In The Know is a daily synopsis of Oklahoma policy-related news and blogs. Inclusion of a story does not necessarily mean endorsement by the Oklahoma Policy Institute. You can sign up here to receive In The Know by e-mail.
Today you should know that State Rep. Todd Russ proposes barring court clerks from issuing marriage licenses to same-sex couples. Senate President Pro Tem Brian Bingman says Oklahoma teachers are underpaid.
Attorney General Scott Pruitt is accused of harassment and misconduct in a suit filed by the Humane Society, alleging a campaign of harassment of the organization at the behest of the Oklahoma Farm Bureau. Authorities are quietly scrutinizing wells in earthquake-prone parts of the state.
Sen. Jim Inhofe supports an amendment declaring that climate change is real and not a hoax, but maintains that, “the hoax is that there are some people who are so arrogant to think they are so powerful they can change climate.” The Oklahoma Bureau of Narcotics and Dangerous Drugs began presenting its case against a Sequoyah County doctor who it says was overprescribing controlled substances at his clinics.
The OK Policy Blog writes about the three biggest barriers that block Oklahomans with a felony record from putting their lives back together. The Number of the Day is the percentage of children receiving the full series of childhood vaccinations in Oklahoma. In today’s Policy Note, Howard University’s Center on Race and Wealth reports on how predatory lenders drain income and wealth from economically vulnerable communities.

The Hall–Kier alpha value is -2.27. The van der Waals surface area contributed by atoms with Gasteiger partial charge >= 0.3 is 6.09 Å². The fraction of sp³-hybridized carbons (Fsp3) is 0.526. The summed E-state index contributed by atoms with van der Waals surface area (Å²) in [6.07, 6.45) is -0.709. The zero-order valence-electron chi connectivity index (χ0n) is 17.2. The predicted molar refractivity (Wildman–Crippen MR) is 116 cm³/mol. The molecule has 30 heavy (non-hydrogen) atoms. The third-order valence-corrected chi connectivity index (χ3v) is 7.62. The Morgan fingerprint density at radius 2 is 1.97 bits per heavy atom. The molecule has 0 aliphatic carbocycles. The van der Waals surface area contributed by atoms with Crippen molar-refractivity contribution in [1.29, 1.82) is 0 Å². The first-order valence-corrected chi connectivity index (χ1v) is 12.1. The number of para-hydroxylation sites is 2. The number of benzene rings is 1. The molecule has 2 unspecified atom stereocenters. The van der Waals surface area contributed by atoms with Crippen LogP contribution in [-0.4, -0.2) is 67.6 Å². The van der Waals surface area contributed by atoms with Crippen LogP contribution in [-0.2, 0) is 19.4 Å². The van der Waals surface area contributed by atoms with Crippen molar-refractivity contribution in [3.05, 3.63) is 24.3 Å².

In The News
Oklahoma lawmaker proposes an end to marriage licenses, cites gay-marriage ruling
Marriage licenses would become a thing of the past in Oklahoma under a bill filed by state Rep. Todd Russ. The Cordell Republican says he wants to protect court clerks from having to issue licenses to same-sex couples. He doesn’t want these workers put in the position of having to condone or facilitate same-sex marriage.
Oklahoma Senate president says teacher salary differential is alarming
Texas pays teachers so much more than Oklahoma that it is alarming, Senate President Pro Tem Brian Bingman said Tuesday. “We’ve got to do a better job with the pay differential between Oklahoma and Texas and some of the surrounding states,” he told The Oklahoman’s editorial board. “We’ve got to do a better job of putting a good package together that we can attract and get the good teachers in the classroom.”
Attorney General Scott Pruitt sued by former AG Drew Edmondson on behalf of Humane Society
Oklahoma Attorney General Scott Pruitt is accused of harassment and misconduct in a suit filed Wednesday by his predecessor, Drew Edmondson, on behalf of the Humane Society of the United States.
The Humane Society petition, filed in Oklahoma County District Court, seeks injunctive relief and a declaratory judgment against what it says is Pruitt’s “nearly year-long campaign of legal harassment and public vilification of this organization for political gain.”
As Authorities Use Permit Process to Scrutinize Wells in Earthquake Country, Oil Industry Remains Silent